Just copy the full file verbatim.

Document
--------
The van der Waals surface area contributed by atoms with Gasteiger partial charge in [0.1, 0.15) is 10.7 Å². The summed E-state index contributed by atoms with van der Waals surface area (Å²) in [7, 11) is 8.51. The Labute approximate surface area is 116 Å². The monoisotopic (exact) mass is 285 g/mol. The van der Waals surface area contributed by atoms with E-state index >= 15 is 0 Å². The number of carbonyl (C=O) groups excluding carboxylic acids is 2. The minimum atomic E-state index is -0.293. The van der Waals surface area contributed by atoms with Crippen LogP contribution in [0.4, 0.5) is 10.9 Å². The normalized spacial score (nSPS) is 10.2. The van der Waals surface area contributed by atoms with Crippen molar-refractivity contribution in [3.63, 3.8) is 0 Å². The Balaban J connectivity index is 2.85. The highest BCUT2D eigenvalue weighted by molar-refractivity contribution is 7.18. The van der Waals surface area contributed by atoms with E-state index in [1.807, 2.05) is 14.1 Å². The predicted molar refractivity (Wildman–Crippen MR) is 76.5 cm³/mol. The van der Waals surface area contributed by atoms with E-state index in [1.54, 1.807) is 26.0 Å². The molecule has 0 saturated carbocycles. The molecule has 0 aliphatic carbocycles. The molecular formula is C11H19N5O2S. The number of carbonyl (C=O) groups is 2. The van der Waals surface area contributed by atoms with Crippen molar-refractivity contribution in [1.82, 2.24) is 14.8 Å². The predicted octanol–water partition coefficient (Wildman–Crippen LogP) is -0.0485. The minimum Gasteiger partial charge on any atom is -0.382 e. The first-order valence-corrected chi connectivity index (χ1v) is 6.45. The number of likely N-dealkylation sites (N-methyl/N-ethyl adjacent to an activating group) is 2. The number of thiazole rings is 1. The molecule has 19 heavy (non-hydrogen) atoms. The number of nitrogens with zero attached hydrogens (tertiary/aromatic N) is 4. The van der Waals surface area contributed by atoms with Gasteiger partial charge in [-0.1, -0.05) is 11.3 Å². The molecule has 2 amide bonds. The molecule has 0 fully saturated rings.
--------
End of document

The van der Waals surface area contributed by atoms with Gasteiger partial charge in [0.1, 0.15) is 10.7 Å². The summed E-state index contributed by atoms with van der Waals surface area (Å²) in [7, 11) is 8.51. The Labute approximate surface area is 116 Å². The monoisotopic (exact) mass is 285 g/mol. The van der Waals surface area contributed by atoms with E-state index >= 15 is 0 Å². The number of carbonyl (C=O) groups excluding carboxylic acids is 2. The minimum atomic E-state index is -0.293. The van der Waals surface area contributed by atoms with Crippen LogP contribution in [0.4, 0.5) is 10.9 Å². The normalized spacial score (nSPS) is 10.2. The van der Waals surface area contributed by atoms with Crippen molar-refractivity contribution in [3.63, 3.8) is 0 Å². The Balaban J connectivity index is 2.85. The highest BCUT2D eigenvalue weighted by molar-refractivity contribution is 7.18. The van der Waals surface area contributed by atoms with E-state index in [1.807, 2.05) is 14.1 Å². The predicted molar refractivity (Wildman–Crippen MR) is 76.5 cm³/mol. The van der Waals surface area contributed by atoms with E-state index in [1.54, 1.807) is 26.0 Å². The molecule has 0 saturated carbocycles. The molecule has 0 aliphatic carbocycles. The molecular formula is C11H19N5O2S. The number of carbonyl (C=O) groups is 2. The van der Waals surface area contributed by atoms with Crippen molar-refractivity contribution in [1.82, 2.24) is 14.8 Å². The predicted octanol–water partition coefficient (Wildman–Crippen LogP) is -0.0485. The minimum Gasteiger partial charge on any atom is -0.382 e. The first-order valence-corrected chi connectivity index (χ1v) is 6.45. The number of likely N-dealkylation sites (N-methyl/N-ethyl adjacent to an activating group) is 2. The number of thiazole rings is 1. The molecule has 19 heavy (non-hydrogen) atoms. The number of nitrogens with zero attached hydrogens (tertiary/aromatic N) is 4. The van der Waals surface area contributed by atoms with Gasteiger partial charge in [-0.1, -0.05) is 11.3 Å². The molecule has 2 amide bonds. The molecule has 0 fully saturated rings.